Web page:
According to Healthline, studies have shown cardamom can help lower blood pressure and manage blood sugar. It makes a tea that's easy on the stomach while still providing antioxidants, and because of its close relation to ginger (they're from the same species, after all), cardamom is great for nausea. Healthline claims that it's potentially good for fighting cancer and chronic disease. Beyond just antioxidants and anti-inflammatory uses, cardamom is also considered fantastic for your oral health. It can freshen your breath and may even help prevent ulcers because its essential oils are potentially antibacterial. Its pungent smell and taste can even help clear up congestion and relax your airways, similar to ginger and mint.

Purchasing low quality cardamom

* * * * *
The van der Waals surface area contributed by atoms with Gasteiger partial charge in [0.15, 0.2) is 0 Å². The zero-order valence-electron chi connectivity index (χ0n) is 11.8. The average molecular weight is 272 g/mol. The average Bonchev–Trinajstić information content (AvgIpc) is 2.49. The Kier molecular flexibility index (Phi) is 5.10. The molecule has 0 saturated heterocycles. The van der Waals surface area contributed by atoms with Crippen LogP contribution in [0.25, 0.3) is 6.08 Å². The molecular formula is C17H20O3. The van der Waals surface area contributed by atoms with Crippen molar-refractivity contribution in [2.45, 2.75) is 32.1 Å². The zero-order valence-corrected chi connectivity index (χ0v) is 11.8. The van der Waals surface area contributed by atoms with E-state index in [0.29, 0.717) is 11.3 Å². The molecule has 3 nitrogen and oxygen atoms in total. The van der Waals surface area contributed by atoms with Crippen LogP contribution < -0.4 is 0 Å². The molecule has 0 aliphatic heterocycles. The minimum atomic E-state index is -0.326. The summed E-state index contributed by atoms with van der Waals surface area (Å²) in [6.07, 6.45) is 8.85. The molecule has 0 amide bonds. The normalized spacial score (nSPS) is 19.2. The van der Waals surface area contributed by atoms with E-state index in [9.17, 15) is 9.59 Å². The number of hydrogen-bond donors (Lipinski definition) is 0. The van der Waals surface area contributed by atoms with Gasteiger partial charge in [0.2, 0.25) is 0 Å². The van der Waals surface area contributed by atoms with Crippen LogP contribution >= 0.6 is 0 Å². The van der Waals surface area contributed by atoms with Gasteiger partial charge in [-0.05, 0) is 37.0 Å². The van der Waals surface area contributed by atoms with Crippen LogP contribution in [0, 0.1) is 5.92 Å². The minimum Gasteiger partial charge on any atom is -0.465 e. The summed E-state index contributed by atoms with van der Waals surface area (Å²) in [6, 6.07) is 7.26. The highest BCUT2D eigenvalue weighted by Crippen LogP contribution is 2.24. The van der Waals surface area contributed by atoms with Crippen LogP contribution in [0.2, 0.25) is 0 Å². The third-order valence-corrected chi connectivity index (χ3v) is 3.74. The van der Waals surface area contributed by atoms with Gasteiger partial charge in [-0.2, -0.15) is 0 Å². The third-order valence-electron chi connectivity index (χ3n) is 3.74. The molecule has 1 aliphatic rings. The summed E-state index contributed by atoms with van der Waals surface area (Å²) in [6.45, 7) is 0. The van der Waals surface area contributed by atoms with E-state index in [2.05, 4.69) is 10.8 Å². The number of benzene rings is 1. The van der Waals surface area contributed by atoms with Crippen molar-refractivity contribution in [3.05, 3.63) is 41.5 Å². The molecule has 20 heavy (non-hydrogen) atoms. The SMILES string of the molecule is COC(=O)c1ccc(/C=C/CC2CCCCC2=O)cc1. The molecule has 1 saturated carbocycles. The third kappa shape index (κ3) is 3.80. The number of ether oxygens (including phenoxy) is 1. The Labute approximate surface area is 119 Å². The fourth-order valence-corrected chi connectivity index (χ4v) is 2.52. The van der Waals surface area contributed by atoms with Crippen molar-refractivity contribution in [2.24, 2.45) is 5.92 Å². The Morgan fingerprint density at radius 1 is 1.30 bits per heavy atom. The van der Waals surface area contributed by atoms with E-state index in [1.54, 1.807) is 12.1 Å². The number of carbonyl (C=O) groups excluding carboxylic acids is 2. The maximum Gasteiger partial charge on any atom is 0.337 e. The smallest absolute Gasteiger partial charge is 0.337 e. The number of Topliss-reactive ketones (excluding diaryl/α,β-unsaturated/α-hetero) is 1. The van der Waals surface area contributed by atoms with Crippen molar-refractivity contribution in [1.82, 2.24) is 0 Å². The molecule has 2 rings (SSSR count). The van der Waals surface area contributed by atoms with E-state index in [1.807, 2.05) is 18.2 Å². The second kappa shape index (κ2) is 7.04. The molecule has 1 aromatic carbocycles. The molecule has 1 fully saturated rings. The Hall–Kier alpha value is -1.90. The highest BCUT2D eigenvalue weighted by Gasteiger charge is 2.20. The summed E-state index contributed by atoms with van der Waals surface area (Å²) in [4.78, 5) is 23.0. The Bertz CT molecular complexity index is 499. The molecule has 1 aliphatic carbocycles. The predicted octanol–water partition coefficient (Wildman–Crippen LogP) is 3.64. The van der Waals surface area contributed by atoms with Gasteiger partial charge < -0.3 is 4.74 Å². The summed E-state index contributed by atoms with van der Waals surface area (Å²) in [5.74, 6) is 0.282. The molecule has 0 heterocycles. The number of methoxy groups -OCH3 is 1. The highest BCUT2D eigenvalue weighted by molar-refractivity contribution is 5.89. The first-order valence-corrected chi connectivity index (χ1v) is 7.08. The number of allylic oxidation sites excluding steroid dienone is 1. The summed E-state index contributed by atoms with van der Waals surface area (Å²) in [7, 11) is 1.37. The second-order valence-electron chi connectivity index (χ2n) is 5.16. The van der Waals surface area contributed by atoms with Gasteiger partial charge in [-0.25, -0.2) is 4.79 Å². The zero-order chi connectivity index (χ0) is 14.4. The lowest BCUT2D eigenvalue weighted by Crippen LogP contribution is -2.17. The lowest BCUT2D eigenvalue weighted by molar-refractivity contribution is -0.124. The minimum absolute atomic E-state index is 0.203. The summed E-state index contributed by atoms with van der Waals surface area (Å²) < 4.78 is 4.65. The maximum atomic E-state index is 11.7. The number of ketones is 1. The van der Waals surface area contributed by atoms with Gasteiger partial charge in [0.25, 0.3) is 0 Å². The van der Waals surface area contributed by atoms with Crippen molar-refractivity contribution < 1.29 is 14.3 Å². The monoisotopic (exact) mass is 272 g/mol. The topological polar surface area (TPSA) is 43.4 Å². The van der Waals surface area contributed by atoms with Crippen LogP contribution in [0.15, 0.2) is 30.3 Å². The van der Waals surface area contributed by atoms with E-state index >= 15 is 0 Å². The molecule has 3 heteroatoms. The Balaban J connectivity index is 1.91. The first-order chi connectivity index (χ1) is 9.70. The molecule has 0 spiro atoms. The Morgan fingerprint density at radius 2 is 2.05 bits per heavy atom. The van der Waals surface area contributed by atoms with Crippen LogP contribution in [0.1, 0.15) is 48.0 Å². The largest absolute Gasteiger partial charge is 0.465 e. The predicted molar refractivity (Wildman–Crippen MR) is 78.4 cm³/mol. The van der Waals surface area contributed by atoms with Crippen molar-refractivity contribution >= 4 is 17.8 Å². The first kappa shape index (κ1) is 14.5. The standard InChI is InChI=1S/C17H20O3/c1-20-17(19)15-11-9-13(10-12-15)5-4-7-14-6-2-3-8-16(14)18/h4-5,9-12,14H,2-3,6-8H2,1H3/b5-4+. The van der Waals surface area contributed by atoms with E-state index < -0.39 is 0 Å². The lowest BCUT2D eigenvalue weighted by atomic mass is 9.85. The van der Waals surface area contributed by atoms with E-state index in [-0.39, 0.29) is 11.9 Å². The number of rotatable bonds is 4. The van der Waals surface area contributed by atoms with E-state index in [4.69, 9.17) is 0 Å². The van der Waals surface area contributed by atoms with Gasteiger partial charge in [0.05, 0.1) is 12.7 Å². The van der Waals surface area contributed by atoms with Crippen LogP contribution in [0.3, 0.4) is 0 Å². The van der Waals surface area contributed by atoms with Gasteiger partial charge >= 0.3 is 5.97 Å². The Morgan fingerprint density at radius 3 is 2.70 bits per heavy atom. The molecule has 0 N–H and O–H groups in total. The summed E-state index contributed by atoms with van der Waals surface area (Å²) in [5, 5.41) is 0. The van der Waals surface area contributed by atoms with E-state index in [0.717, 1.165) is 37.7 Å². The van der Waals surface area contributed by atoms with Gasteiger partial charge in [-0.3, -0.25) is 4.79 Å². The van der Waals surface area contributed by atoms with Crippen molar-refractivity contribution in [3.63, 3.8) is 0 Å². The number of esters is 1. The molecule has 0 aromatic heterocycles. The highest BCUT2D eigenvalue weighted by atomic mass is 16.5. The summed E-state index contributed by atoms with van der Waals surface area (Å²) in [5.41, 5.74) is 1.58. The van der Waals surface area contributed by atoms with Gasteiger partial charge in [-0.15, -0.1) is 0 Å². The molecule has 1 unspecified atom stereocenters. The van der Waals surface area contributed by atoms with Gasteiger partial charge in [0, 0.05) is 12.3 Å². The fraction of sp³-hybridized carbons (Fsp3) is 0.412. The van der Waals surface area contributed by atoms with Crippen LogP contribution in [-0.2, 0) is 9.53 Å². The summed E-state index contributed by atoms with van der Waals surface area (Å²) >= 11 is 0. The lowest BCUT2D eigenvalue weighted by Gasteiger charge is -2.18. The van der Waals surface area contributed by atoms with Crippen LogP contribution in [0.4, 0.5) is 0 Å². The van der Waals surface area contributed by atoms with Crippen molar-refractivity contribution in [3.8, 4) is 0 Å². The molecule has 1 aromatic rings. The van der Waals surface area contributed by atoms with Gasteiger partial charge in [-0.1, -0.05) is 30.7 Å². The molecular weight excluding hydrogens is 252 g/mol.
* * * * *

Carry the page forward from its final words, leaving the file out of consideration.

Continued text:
If you decide to take the plunge and commit to exploring the wonderful world of cardamom, your initial purchase of the ground spice from your local grocery store will suffice for your initial experiments. However, when you're looking to get the true cardamom experience, it's worth buying high-quality seeds from a reputable vendor. The Michelin Guide follows the spice trail throughout Kerala in India. Dealers purchase cardamom in bulk depending on the grade of quality, and these deals determine the price of cardamom in grocery stores and smaller businesses.

Though you may never find yourself at a cardamom auction surrounded by dealers and the highest grade of cardamom, you can still find good cardamom elsewhere. According to Cardamom Magazine, you'll want to make sure you're getting the form you'll use most often, whether that's whole pods, whole seeds, roasted or dried. When looking for quality cardamom, the scent is everything. They recommend looking for reputable online sellers such as Burlap and Barrel, which is a company that works closely with sustainable small farms around the world to source their spices.